The arraignment of former President Trump in a Manhattan criminal court on Tuesday created one of those increasingly rare collective TV viewing experiences with every cable news channel and broadcast network focused on the proceedings.
The day was saturated with images of Trump’s motorcade making the four-mile drive down FDR Drive from Trump Tower to the criminal courthouse in downtown Manhattan, where he was arraigned and entered a not guilty plea on 34 felony counts related to alleged hush money payments to a porn star with whom he allegedly had an affair.
It was the most historic and somber video of a living president since Richard Nixon departed from the White House lawn in a helicopter the morning after he resigned from office in 1974.
“A scene unlike any other in American history,” is how CBS News congressional correspondent Scott MacFarlane described the scene from outside the courthouse. “A former president brought here to Manhattan to be criminally indicted.”
CNN branded its coverage with an ominous title at the bottom of the screen: “The Arrest and Arraignment of Donald Trump.”
In a fragmented and partisan media landscape, viewers had their choice of outlets, especially those that cater to conservative and pro-Trump audiences, reflecting the tribal nature of the TV news audience that is divided along political lines.
But the political critiques were not as hyperbolic as usual due to the solemn nature of the event and a somewhat tepid reaction from many Trump critics as they digested the unsealed indictment brought by Manhattan Dist. Atty. Alvin Bragg.
Jonathan Turley, a legal analyst for Fox News who is highly skeptical of the New York charges against Trump and believes the investigation into his handling of classified documents is far more problematic, likely expressed how much of the country absorbed the story as it unfolded in the afternoon on the East Coast.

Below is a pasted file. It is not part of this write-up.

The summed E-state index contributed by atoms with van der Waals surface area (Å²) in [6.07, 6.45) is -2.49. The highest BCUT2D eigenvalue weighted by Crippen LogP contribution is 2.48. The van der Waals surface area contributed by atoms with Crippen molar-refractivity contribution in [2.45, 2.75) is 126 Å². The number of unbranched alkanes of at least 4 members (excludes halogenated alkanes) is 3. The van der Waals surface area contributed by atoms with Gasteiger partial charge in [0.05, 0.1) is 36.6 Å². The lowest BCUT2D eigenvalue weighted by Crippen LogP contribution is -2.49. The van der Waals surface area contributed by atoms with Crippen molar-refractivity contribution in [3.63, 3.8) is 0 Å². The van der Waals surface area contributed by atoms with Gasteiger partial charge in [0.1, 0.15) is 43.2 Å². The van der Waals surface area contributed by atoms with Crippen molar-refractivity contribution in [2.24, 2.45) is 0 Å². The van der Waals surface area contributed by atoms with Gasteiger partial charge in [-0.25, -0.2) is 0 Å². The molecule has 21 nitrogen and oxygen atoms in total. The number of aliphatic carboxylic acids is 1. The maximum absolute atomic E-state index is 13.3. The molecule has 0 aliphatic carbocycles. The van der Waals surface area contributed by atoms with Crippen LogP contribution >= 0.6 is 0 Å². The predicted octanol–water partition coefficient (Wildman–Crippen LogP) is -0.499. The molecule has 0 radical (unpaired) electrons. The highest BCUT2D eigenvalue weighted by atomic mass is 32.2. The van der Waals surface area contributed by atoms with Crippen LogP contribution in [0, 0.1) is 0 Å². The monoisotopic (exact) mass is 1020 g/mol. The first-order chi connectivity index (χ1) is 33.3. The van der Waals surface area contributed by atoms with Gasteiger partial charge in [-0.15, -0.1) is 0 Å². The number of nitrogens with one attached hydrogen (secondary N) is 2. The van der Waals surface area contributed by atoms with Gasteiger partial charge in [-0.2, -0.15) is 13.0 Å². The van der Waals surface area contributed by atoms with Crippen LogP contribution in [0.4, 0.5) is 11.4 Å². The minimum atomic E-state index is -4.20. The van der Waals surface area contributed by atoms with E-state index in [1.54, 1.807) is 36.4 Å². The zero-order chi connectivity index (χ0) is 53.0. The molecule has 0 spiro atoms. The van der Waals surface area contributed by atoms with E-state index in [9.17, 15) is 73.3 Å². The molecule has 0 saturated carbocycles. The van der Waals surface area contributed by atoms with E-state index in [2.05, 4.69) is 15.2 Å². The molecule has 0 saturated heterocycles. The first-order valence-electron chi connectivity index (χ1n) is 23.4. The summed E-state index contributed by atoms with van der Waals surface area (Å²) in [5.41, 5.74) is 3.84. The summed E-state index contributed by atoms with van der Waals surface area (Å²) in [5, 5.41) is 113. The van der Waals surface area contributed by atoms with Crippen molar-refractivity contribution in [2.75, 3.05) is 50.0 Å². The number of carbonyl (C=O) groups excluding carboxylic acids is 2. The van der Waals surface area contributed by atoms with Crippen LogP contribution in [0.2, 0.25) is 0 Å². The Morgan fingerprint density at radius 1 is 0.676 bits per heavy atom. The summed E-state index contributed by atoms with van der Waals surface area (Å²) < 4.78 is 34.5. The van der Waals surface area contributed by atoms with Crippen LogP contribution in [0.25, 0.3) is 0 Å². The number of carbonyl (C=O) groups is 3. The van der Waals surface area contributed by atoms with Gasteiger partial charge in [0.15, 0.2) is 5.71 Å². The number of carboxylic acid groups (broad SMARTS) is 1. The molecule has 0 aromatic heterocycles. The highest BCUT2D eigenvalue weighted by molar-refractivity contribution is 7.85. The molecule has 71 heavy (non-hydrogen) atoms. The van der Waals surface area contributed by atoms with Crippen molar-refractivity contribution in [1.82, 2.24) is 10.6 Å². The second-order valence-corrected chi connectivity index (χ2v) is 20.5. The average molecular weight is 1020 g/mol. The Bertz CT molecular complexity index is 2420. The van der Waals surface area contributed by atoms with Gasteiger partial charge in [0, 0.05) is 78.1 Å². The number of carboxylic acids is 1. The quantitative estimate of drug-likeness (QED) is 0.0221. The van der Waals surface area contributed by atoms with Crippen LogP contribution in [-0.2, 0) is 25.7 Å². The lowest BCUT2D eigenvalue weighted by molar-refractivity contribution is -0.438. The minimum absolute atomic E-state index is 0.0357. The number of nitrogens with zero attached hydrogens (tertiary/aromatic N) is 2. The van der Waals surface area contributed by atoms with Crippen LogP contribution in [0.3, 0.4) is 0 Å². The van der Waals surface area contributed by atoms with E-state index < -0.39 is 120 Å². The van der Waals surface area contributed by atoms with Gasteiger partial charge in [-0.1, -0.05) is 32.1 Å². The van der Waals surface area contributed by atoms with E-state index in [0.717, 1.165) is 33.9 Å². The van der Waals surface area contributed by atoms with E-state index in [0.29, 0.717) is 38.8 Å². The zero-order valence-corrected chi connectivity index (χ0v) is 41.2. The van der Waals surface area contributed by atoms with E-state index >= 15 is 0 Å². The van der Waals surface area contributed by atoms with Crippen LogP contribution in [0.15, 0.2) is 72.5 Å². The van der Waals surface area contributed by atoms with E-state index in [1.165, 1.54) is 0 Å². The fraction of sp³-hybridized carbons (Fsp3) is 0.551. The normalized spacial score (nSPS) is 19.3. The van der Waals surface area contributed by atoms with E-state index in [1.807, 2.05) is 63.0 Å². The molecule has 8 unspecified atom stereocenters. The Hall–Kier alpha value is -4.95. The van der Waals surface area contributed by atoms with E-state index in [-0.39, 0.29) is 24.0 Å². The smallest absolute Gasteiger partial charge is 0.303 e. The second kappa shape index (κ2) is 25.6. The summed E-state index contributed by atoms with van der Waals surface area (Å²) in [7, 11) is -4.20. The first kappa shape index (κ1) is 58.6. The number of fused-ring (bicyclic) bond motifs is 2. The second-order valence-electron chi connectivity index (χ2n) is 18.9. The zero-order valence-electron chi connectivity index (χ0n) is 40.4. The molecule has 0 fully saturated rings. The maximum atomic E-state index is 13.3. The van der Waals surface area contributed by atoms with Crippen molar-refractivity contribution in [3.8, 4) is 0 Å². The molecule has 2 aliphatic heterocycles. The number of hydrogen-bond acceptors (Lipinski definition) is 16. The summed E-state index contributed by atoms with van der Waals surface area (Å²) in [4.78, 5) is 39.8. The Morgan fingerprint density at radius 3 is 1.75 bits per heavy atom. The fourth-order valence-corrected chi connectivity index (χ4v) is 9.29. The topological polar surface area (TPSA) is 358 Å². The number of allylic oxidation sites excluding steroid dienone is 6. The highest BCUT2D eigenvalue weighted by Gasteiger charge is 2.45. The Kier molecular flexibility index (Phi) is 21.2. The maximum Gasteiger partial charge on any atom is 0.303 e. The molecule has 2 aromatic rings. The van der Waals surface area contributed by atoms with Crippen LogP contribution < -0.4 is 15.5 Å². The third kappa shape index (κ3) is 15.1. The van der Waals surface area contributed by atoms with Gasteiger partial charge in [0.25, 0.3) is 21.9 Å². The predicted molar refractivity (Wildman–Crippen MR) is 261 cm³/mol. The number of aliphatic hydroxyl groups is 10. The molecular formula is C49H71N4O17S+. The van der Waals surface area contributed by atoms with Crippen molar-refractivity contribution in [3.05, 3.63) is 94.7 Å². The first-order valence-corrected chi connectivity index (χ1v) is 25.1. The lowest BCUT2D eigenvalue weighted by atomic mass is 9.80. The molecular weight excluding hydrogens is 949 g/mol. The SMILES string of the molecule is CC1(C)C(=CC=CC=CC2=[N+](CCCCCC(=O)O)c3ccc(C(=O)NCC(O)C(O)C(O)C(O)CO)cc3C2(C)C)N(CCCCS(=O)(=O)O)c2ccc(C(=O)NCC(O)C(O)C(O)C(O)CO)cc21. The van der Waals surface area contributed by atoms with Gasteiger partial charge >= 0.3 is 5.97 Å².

“This isn’t the white Bronco O.J. Simpson trip,” Turley said. “People are looking at these cars and seeing completely different things. Half of this country views it as a president who is being taken to answer for alleged crimes. The other half tends to view this as an indictment of the criminal law system, that this is the weaponization of our legal system and this is only going to deepen that divide … for many of us.”
Fox News kept its fiery conservative commentators away from the breaking news coverage, holding their fire until the network’s opinion shows in prime time.
The network stuck with Washington anchors John Roberts, Bret Baier, Martha MacCallum and a team of legal experts who were joined by Bill Barr, the former attorney general in the Trump administration. While there was criticism of the case, the panel was clearly struck by the gravity of the occasion.
“There’s no underestimating the significance of what he’s been through,” said MacCallum. “Somebody who has been the president of the United States of America was just fingerprinted and booked and processed to head into a courtroom to be arraigned.”
Faced with a puffy-eyed Trump walking silently by reporters in the courthouse, Baier countered the claims previously made by some Fox News commentators that the political fortunes for Trump, a candidate for the 2024 Republican nomination, would be galvanized by the controversial indictment in New York.
“This is a surreal moment and one that politically in the short term is probably beneficial for stirring up his base, but in the long term, a lot of people question how much this benefits him,” Baier said.
Trump’s reliable defenders left at Fox News were there for him as the network moved into its opinion programming.